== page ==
By Pete Biebel, Senior Vice President
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As we gaze back at market activity over the past two months, the view is clouded with the haze created by the specter of excess speculation that so prominently characterized January’s trading. The smokescreen of the rallies in washed-out meme stocks and last year’s big losers convinced many investors to refocus their outlook to a much rosier view of the future. But, keeping things in perspective, we need to remember that short-term rallies in continuing bear markets are supposed to do exactly that: They extend long enough and high enough to convince investors that a new bull market has begun.
My point of view has been far more skeptical. My most recent article of three weeks ago, which provided several examples of what I considered to be the fishiness of the January market action, had me doubting the sustainability of the rally. I theorized then that whether this was a new bull market or just a temporary rally would likely be revealed in the next two or three weeks. Since then, the deterioration in the market has convinced me that the market established an important intermediate-term top in the blow-off rally in the first two session this month (that followed the Fed announcement on February 1). And, for reasons I’ll describe below, I believe there’s a good chance that the 2/2/23 high may have been the market’s high for many months if not for the year.
The primary drivers of that pessimism are my belief that the market will see a lower low (below the mid-October 2022 low) sometime in the next several months and my belief that our economy will be in recession later this year. Even though the future currently looks sunny, with our economy continuing to slowly expand and the unemployment rate remaining bullishly low, there are several instances of anecdotal evidence that support a gloomier outlook.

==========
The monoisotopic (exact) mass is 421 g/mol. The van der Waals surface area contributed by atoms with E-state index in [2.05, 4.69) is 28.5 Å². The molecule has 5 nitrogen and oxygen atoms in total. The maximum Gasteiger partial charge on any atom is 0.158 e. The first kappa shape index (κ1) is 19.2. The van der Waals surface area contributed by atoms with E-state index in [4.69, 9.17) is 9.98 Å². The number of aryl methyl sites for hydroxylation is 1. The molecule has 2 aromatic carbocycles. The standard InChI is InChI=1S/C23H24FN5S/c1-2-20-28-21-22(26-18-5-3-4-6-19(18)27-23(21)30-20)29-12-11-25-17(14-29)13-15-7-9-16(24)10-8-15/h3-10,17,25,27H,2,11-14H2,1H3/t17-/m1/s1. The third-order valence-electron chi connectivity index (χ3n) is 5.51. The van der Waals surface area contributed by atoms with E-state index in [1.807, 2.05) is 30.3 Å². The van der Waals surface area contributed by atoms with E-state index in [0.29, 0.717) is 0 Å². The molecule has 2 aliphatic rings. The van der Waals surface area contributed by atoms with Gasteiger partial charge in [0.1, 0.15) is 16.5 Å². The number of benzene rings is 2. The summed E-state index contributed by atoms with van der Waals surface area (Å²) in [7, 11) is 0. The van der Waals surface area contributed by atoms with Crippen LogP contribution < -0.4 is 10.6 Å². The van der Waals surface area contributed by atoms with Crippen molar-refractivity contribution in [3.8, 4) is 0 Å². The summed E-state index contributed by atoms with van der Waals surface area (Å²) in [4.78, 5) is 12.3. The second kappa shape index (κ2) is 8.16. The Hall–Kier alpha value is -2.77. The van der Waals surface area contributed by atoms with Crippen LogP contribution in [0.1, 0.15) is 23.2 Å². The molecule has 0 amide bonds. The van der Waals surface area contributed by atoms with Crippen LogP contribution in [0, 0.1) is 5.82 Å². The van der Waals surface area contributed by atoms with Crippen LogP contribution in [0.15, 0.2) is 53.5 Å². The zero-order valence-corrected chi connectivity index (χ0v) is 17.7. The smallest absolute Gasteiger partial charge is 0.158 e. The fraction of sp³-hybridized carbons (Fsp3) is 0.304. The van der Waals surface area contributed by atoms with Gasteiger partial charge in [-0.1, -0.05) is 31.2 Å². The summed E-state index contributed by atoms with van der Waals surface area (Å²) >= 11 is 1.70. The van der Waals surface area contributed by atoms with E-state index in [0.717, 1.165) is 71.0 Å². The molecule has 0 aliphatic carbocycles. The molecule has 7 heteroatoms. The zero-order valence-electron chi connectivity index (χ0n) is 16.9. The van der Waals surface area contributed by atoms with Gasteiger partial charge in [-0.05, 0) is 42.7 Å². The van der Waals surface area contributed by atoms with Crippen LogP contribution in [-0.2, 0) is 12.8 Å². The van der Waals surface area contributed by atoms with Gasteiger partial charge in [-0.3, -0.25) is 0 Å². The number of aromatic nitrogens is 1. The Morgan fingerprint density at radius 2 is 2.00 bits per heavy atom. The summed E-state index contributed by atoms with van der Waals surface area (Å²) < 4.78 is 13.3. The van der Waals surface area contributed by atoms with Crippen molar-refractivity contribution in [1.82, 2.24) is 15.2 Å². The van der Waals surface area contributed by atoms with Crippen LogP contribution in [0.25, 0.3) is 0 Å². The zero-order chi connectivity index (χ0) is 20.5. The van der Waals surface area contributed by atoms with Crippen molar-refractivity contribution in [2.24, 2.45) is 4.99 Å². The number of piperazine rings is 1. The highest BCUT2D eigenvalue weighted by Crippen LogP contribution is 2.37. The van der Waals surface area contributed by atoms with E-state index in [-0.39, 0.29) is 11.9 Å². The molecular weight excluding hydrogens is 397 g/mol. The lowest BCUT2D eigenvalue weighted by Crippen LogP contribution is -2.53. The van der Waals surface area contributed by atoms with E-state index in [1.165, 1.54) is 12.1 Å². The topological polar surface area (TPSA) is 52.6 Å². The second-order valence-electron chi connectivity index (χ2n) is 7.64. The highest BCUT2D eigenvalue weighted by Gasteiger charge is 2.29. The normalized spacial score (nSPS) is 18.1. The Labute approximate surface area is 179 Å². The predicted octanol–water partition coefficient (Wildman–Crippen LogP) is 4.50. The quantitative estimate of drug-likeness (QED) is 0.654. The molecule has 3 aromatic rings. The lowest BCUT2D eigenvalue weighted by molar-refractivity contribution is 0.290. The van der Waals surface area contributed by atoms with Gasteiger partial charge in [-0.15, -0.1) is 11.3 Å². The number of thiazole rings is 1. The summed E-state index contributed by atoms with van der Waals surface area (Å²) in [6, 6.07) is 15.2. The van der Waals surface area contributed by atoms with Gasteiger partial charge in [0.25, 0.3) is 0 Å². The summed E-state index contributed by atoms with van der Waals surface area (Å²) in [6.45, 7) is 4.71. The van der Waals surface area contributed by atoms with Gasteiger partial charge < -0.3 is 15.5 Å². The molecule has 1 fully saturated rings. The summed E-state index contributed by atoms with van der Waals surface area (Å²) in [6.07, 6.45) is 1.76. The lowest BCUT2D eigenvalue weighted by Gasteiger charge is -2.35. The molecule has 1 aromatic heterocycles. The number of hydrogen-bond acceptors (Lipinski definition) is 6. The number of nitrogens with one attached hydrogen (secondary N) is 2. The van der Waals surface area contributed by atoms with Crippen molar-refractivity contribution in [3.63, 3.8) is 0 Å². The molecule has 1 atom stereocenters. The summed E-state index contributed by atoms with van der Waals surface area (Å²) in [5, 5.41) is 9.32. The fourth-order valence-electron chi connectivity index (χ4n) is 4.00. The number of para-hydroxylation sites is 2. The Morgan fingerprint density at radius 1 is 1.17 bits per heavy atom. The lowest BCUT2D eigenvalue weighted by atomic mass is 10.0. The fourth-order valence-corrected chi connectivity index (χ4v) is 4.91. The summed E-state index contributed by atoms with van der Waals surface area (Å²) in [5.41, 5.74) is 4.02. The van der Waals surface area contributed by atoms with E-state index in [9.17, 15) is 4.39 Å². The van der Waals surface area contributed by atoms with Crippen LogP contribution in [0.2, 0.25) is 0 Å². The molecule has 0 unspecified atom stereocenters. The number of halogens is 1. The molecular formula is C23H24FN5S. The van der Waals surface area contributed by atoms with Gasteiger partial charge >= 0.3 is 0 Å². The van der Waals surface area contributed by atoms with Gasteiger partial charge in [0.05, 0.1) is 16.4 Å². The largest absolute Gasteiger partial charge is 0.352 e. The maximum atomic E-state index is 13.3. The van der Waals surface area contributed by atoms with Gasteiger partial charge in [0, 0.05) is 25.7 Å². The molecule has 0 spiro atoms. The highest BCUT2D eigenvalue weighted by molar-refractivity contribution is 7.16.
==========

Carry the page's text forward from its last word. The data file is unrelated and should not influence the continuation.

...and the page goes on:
But first, let’s examine what clouds may have darkened the market’s skies recently. The big disturbance in the stock market’s ecosystem has been a fairly sudden and fairly significant change in the bond market’s expectations with respect to future Fed discount rates. The market’s expectation for the Fed’s terminal rate (i.e., the peak rate in the current tightening cycle) has spiked from 4.88% in mid-January to 5.40% now. Where the bond market had expected the Fed to stop hiking at a lower rate and to begin cutting its target rate later this year, the Fed Funds futures market is now in much closer agreement with the Fed’s own outlook. The bond market is telling the stock market to expect higher rates for longer than previously projected.
Also troubling is that the inversion in the Treasury yield curve has gotten worse. Conventionally, short-term interest rates are lower than long-term rates. When inflation expectations are high and Fed Funds rates are increasing, short-term interest rates tend to rise. When the market fears a slowing economy, long-term interest rates are depressed. A combination of these circumstances can cause short-term rates to rise above long-term rates, creating an inverted yield curve. Currently, more than 80% of the yield curve is inverted. Historically, every time the curve was more than about 50% inverted our economy has eventually gone into recession. The current state of the yield curve is indicating that a recession is almost assuredly in our future.